(Reuters) – Three quarters of Greeks think that the government’s plan to cut the country’s budget deficit are “socially unfair” because it is aimed at lower earners, a poll showed on Friday.
The survey also showed nearly half of Greeks did not see a safety-net deal agreed last week by euro zone leaders to prevent a fiscal crisis here as positive.
Facing rising borrowing costs and pressure from its euro zone peers, the Socialist-led government has cut public wages, frozen pensions and raised taxes to cut the budget gap by almost a third to 8.7 percent of gross domestic product.
The poll showed 75.2 percent of respondents did not like the measures, mainly because they thought they hit pensioners and salaried workers too much and did not contribute to growth.
Nearly as many — 72.2 percent — believed the direction of developments were “bad” or “very bad” in the Mediterranean state of 11 million, according to the survey taken by agency MRB and published in the Realnews weekly.
The IMF and European Union have supported the austerity steps and say they should be adequate to prevent a deepening of the crisis, but investors are keeping a close eye on public opinion because they are still unsure whether the government will be able to carry them out.
Demonstrators have staged weekly marches in Athens, and memories of violent 2009 clashes between protesters and police have raised concern that the government may lose its nerve if social unrest rises.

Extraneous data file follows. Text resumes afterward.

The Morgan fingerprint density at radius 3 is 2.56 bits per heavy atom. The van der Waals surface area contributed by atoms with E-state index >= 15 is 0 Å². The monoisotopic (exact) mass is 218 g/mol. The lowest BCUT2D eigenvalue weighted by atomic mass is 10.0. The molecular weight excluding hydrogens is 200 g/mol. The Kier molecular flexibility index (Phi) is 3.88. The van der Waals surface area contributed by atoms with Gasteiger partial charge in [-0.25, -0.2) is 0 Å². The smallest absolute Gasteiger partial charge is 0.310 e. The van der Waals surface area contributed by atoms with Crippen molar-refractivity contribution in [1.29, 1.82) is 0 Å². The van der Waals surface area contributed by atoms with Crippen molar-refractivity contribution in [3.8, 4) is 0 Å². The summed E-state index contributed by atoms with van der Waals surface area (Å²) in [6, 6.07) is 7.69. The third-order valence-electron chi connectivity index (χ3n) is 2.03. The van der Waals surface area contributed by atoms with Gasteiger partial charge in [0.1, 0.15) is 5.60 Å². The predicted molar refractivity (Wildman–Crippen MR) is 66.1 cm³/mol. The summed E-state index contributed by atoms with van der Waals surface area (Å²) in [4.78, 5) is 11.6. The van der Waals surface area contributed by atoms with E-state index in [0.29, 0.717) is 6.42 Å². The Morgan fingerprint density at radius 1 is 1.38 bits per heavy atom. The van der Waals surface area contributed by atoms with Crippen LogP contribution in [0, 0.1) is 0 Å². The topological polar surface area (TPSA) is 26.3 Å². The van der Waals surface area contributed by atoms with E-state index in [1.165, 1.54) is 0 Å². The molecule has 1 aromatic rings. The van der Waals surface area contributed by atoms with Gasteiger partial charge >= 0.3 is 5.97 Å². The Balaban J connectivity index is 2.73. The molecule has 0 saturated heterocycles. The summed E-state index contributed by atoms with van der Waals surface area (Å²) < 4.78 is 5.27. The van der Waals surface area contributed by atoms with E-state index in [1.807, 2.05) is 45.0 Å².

The poll showed an almost dead even split of 46.2 percent to 46.3 between those who thought the measures went far enough and those who thought they did not. That was compared with 36.2 percent and 53.0 in a February survey.
Respondents were also skeptical about the EU/IMF plan, with 49.8 percent seeing it as not so positive or not positive at all and only 36.6 percent viewing it as positive or very positive.
Greece says it will turn to the plan only if it is unable to borrow on markets and is trying to convince investors it can shrink its huge deficit and eventually cut a debt load equal to an expected 120 percent of its annual economic output.
But it is facing weak foreign demand for its bonds. Despite the safety net agreement, its borrowing costs rose this week and remain more than double that of fellow euro zone member Germany.
It is struggling to raise about 16 billion euros to roll over debt and cover spending coming due through the end of May.
The Socialists maintained a wide lead in popularity over the right-of-center New Democracy party, the poll showed, with 31.9 percent support, versus 21.2 percent. (Reporting by Lefteris Papadimas; writing by Michael Winfrey)